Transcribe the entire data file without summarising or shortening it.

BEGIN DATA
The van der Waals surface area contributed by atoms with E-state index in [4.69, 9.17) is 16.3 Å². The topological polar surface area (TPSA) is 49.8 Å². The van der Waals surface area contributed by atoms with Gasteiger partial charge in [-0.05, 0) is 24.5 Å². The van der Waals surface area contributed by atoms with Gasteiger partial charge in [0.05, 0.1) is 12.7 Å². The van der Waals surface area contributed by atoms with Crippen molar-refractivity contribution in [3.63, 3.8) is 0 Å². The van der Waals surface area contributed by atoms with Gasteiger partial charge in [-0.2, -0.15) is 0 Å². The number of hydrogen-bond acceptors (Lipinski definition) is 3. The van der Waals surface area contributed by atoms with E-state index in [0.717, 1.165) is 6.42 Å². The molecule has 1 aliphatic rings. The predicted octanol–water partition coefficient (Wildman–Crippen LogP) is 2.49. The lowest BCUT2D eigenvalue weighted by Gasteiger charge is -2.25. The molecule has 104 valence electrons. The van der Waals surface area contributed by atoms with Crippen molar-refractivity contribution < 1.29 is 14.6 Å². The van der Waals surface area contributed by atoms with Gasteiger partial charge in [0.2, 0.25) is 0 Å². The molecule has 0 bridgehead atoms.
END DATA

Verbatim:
The van der Waals surface area contributed by atoms with E-state index in [4.69, 9.17) is 16.3 Å². The topological polar surface area (TPSA) is 49.8 Å². The van der Waals surface area contributed by atoms with Gasteiger partial charge in [-0.05, 0) is 24.5 Å². The van der Waals surface area contributed by atoms with Gasteiger partial charge in [0.05, 0.1) is 12.7 Å². The van der Waals surface area contributed by atoms with Crippen molar-refractivity contribution in [3.63, 3.8) is 0 Å². The van der Waals surface area contributed by atoms with Gasteiger partial charge in [-0.2, -0.15) is 0 Å². The number of hydrogen-bond acceptors (Lipinski definition) is 3. The van der Waals surface area contributed by atoms with E-state index in [0.717, 1.165) is 6.42 Å². The molecule has 1 aliphatic rings. The predicted octanol–water partition coefficient (Wildman–Crippen LogP) is 2.49. The lowest BCUT2D eigenvalue weighted by Gasteiger charge is -2.25. The molecule has 104 valence electrons. The van der Waals surface area contributed by atoms with Crippen molar-refractivity contribution < 1.29 is 14.6 Å². The van der Waals surface area contributed by atoms with Gasteiger partial charge in [0.2, 0.25) is 0 Å². The molecule has 0 bridgehead atoms.